We see no merit in appellants' argument that after the township supervisors testified that the erection of a service station at the proposed location would endanger the health and safety of residents adjacent thereto a burden devolved upon respondents to produce some evidence to the contrary. The permit was sought for a lawful business. There were no prohibitory building regulations or zoning ordinances. There was no burden on petitioners to negative what did not exist as a valid reason for denying the permit. 62 C.J.S. Municipal Corporations § 227(3).

*866 Generally an owner of property is entitled to use it as he sees fit and any ordinances which seek to inhibit its free use are strictly construed. Well founded doubts as to the meaning and scope of restrictive ordinances should be resolved in favor of the free use of property. See City of Sioux Falls v. Cleveland, 75 S.D. 548, 70 N.W.2d 62. Predictions and prophecies by neighboring property owners that a building when completed will likely become a nuisance and annoyance are not sufficient to warrant an injunction by a court. Luedke v. Carlson, 73 S.D. 240, 41 N.W.2d 552. Neither can they serve as a legal reason for township supervisors to deny a building permit to persons otherwise entitled thereto.

Lastly appellants assert since petitioners did not answer the complaint of the intervenors which alleges the erection of the filling station would be detrimental to the health, safety and general welfare of the township and would constitute a nuisance, that the truth of such allegations is admitted and consequently the writ should have been denied. SDC 1960 Supp. 33.0413 allows a complaint in intervention in proper cases and if permitted provides that both appearing and nonappearing parties may answer or plead to it as if it were an original complaint. Under this section the filing of a responsive pleading is not mandatory. Where the petition for a writ and the answer of the township as in this case raise the issue before the court, an answer to the complaint in intervention would serve no particular purpose and is not necessary. Board of Education, etc. v. Whisman, 56 S.D. 472, 229 N.W. 522; Koester v. Northwestern Port Huron Co., 24 S.D. 546, 124 N.W. 740.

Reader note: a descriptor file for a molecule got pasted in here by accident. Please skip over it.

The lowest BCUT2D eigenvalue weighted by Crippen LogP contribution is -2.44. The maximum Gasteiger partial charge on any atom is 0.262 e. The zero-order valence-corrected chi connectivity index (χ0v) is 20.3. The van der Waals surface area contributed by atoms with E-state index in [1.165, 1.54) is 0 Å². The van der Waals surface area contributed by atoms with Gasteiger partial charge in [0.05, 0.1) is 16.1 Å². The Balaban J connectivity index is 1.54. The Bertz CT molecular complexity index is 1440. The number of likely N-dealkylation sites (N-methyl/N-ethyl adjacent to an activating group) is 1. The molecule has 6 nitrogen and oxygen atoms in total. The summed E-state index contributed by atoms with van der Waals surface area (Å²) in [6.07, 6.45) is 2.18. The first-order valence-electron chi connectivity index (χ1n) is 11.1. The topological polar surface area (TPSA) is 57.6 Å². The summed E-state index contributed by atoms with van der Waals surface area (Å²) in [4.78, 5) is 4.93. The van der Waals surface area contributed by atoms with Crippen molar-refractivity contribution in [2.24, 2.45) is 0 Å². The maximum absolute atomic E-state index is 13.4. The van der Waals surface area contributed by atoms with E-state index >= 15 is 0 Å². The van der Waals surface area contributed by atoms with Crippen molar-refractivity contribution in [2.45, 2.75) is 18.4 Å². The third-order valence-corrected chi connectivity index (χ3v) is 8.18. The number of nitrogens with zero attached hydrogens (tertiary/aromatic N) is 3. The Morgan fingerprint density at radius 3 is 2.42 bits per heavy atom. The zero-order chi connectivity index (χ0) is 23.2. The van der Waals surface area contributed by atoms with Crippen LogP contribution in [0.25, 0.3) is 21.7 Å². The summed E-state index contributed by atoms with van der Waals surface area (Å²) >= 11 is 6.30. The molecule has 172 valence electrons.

Further, the hearing proceeded as if the issues were complete and this procedural irregularity, if it be considered such, was not raised in the trial court. We have repeatedly said when such questions have not been raised and preserved in the trial court, this court will not consider them on appeal. Nelson v. City of Sioux Falls, 67 S.D. 320, 292 N.W. 868.

The constitutional question alleged in the petition was not determined by the trial court and was not necessary to the relief granted. This makes it unnecessary to consider it on appeal. Haas v. Independent School District No. 1 of Yankton, 69 S.D. 303, 9 N.W.2d 707; City of Sioux Falls v. Cleveland, supra.

The board of supervisors without reason valid in law denied petitioners a building permit. This they could not do. The trial court correctly entered judgment directing issuance of the peremptory writ.


All the Judges concur.


[1] Chapter 448, Laws of 1959, now SDC 1960 Supp. 58.0201(9).

[2] Reference is made to Breckweg and Chambers in the singular; co-petitioners are their respective wives.

[3] Phillips Petroleum Company is referred to as Phillips. After the action was commenced, Phillips consented to joinder with petitioners and the court so ordered.